Once Banned, For-Profit Medical Schools Are On The Rise Again In U.S.
Montana is one of only four states without a medical school, and two groups with different financial models hope to remedy that. One plans a for-profit school, but critics say students may suffer.
Two universities are eyeing the chance to be the first to build a medical school in one of the few states without one. The jockeying of the two schools to open campuses in Montana — one a nonprofit, the other for-profit — highlights the rapid spread of for-profit medical learning centers despite their once-blemished reputation.
What's happening in this Western state triggers questions about how future doctors will be trained in the U.S., how that training will be paid for and whether a rural, sparsely populated state can sustain either a nonprofit or for-profit medical school, let alone both.
For more than 100 years, for-profit medical schools were banned across the United States because of the early 20th-century schools' low educational standards and a reputation of accepting anyone who could pay tuition.
Then, a 1996 court ruling forced accrediting agencies to take another look at for-profit medical schools, prompting a resurgence over the past dozen years. Their advocates argue that these institutions meet the same standards and requirements as every other medical school and often are established in communities that otherwise couldn't fund such institutions.
But those assurances don't quiet the concerns of skeptics, who warn that the problems of the past will inevitably return.
A 'recipe for predatory behavior' or an opportunity to train more doctors where they're needed?
For years "there has been a sense that we should not risk going back to where the supply of doctors and the quality of doctors is in the hand of for-profit providers," says Robert Shireman, director of higher education excellence and a senior fellow at the Century Foundation, a progressive think tank that released a report in 2020 critical of for-profit medical schools. "But now essentially we have investment vehicles that are owning for-profit medical schools. That is a recipe for predatory behavior."
The debate landed on Dr. Paul Dolan's turf when he read in the Billings Gazette on Feb. 23 that a for-profit institution, Rocky Vista University College of Osteopathic Medicine, was planning to open a satellite campus in Billings. Dolan, the chief medical information officer at Benefis Health System in Great Falls, has been working for at least a year to bring a nonprofit medical school to Montana and its population of just over 1 million people.
"There was some irritation locally here," he says, "because it felt like this was our opportunity and these guys were trying to edge us out."
Dolan responded quickly, and that same day, the Billings Gazette posted news about another possible med school moving to the state. This time the story featured Dolan's health system and its efforts to bring a satellite nonprofit medical school to Great Falls, 220 miles from Billings. It would be anchored by the Touro College and University System, a not-for-profit private institution with campuses across the U.S. and abroad, including multiple medical schools.
Rocky Vista University declined an interview request for this story. But Dr. Alan Kadish, president of the Touro College and University System, says the question of whether Montana can handle multiple medical schools isn't the issue. "The real thing is that the area needs more physicians and there is an opportunity to train them."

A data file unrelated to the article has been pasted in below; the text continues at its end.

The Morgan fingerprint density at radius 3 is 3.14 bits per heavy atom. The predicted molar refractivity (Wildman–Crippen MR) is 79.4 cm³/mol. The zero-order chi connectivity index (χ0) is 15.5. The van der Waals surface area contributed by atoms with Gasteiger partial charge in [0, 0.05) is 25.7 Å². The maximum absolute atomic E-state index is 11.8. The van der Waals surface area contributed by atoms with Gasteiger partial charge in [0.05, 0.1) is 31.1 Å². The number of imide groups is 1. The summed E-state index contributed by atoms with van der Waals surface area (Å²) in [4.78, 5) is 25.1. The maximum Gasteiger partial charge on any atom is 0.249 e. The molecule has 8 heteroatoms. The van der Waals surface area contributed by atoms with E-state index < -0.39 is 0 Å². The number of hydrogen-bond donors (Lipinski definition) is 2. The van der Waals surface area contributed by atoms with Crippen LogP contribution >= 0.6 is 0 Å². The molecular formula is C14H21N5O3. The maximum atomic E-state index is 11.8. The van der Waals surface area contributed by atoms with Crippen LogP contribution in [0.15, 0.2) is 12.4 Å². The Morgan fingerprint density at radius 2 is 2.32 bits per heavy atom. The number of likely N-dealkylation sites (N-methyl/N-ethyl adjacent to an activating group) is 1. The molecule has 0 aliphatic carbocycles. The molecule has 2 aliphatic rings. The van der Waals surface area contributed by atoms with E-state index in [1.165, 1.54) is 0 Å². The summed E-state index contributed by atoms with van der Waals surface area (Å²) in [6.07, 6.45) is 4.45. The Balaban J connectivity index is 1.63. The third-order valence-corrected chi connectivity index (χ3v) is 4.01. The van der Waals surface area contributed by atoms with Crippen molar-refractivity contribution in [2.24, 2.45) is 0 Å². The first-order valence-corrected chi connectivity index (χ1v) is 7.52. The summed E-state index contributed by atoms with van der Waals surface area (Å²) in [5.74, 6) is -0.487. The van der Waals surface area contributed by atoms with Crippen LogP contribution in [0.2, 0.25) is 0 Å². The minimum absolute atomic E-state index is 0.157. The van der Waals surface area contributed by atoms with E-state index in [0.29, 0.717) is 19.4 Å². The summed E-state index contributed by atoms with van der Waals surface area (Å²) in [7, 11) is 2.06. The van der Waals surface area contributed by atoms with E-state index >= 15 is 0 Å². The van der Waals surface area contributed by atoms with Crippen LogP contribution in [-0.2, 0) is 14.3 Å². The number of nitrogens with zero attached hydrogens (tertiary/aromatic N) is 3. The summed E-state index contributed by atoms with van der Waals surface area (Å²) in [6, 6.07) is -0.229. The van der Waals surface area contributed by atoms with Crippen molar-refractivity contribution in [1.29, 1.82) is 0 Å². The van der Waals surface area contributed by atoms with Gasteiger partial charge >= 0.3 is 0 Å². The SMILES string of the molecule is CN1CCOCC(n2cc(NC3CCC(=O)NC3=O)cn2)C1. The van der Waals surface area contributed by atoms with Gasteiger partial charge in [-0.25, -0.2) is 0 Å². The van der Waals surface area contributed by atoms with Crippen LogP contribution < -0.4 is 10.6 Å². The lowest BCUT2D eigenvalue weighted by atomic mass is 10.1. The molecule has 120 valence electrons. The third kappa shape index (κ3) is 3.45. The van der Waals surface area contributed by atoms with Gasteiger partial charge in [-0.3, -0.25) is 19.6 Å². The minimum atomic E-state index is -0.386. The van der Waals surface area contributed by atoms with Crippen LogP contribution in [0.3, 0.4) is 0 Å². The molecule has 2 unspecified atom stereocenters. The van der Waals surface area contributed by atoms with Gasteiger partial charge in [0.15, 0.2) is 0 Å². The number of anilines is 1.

What was behind the ban, and the resurgence
Over a century ago, the U.S. banned for-profit medical schools after criticism that large numbers of commercial medical schools were proliferating and overproducing "under-educated and ill-trained medical practitioners," according to a Carnegie Foundation report first published in 1910.
In the 1970s, though, for-profit medical schools started to pop up in the Caribbean. Those enrolled often included U.S. students who had been rejected for admission by traditional, domestic medical schools. Then, that 1996 lawsuit regarding accreditation of a for-profit law school opened the door for other for-profit, postsecondary training institutions to enter the U.S. market, including Rocky Vista.
Yife Tien, son of the founder of a Caribbean for-profit medical school, used this model to establish Rocky Vista, which accepted the school's first class in 2008 in Parker, Colo. The school gained full accreditation in 2012 from the Commission on Osteopathic College Accreditation. In 2013, the Liaison Committee on Medical Education, which accredits allopathic medical schools, eliminated the accreditation standard that schools be not-for-profit.
Students in osteopathic and allopathic medical schools study a similar curriculum and participate in much the same clinical training but take different licensing exams. Graduates with an M.D. or D.O. degree are all fully licensed physicians, with the same rights and responsibilities.
Rocky Vista remained the only for-profit school in the U.S. for seven years until another opened in California in 2015. Since 2015, five more for-profit medical schools have opened, and a sixth is scheduled to open in Utah later this year. (All but one are osteopathic.) For-profit medical schools have also been proposed in Missouri and Maryland.
Finances harder to track in the for-profit model
Even as for-profit schools become more common, critics predict problems. They warn that the private investors who fund the medical schools are not being transparent about where tuition funds go. They also argue that ownership can be unstable and that students may be taking out enormous loans for a lower-quality education.
The Century Foundation's 2020 report detailed Shireman's efforts to identify the investors, board of directors and owners of several of the for-profit medical schools. What he was able to turn up was murky.
"It's a web of interconnected [limited liability corporations]," he says, "where it is difficult to figure out who at the end of the day are the real decision-makers."